by David Flint
Two weeks after Beacon Power celebrated the completion of their frequency regulation plant in Stephentown, a serious mishap has occurred that has people in town wondering. As Kevin Sweener was driving down Route 22 from Berlin on Wednesday evening, July 27, he saw a cloud of smoke coming from the direction of the Beacon Power plant. Turning onto Grange Hall Road he passed by the plant and determined that the smoke was definitely coming from there. Sweener called a member of the Stephentown Fire Department who relayed the call to 911. Word quickly spread around town that there had been an explosion at Beacon Power. The Stephentown Fire Department responded promptly.
Fire Chief Joseph Zwack said they received the call at 6:30 pm. Arriving on the scene they found a lot of dust and soot but no fire. Whatever happened it had enough force to blow the concrete cover at least partially off of one of the 200 flywheel units. He said the Fire Department did not enter the plant because the plant has its own suppression system in case of equipment failure. Zwack and Assistant Chief Rik McClave interviewed members of a maintenance crew from Beacon Power who arrived shortly afterward. They assured Zwack that the company would give the Department a full report as soon as staff has had time to assess the situation and determine the cause. One of the things Zwack will want to know is whether the appropriate alarms went off as they were designed to do.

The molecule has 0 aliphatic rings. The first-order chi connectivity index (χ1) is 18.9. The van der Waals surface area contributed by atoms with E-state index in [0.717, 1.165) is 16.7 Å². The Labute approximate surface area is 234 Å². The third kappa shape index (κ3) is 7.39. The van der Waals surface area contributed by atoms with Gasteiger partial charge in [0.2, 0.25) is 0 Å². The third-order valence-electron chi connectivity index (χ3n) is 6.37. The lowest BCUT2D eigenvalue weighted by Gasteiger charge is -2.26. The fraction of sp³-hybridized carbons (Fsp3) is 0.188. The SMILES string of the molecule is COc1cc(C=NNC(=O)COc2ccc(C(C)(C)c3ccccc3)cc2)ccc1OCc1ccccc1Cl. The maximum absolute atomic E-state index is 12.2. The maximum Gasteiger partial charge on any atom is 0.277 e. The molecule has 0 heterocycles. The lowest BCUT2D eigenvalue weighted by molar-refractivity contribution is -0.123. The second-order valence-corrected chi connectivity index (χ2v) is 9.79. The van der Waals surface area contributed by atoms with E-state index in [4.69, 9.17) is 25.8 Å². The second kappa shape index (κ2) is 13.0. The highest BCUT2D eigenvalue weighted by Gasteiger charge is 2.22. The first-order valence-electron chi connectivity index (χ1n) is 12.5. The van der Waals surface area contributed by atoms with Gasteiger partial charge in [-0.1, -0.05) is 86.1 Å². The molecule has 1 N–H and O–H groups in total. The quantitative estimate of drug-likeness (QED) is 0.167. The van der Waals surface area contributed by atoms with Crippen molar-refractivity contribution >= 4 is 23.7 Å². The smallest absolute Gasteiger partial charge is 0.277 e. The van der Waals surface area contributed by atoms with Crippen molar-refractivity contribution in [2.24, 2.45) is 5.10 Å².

Beacon Power Communications Director Gene Hunt said he had not yet had a chance to view the damage but believed it was a case of a single failed flywheel. The one megawatt pod in which that flywheel resides has been shut down temporarily, but the rest of the plant is continuing to run as normal. He said it should not be labeled an explosion and there was no fire. It was rather a matter of the flywheel coming unraveled. “It failed in the way it is designed to fail,” he said, “It grinds itself into dust.” It looks terrible but is not dangerous and the sooty material that gets spewed out is actually harmless carbon fiber dust from the unraveled flywheel, he added. An automatic suppression system, he said, acts to keep most of the dust down. There is no toxic material, he said, and the flywheels are well contained in their concrete housings.
Hunt could not say for sure why the concrete cover was partially blown off because vents in the cover are designed for a controlled release of the air pressure that would be generated by a disintegrating flywheel. Why that did not work exactly as designed, he said, is one of the things that a team already on site will be working to determine.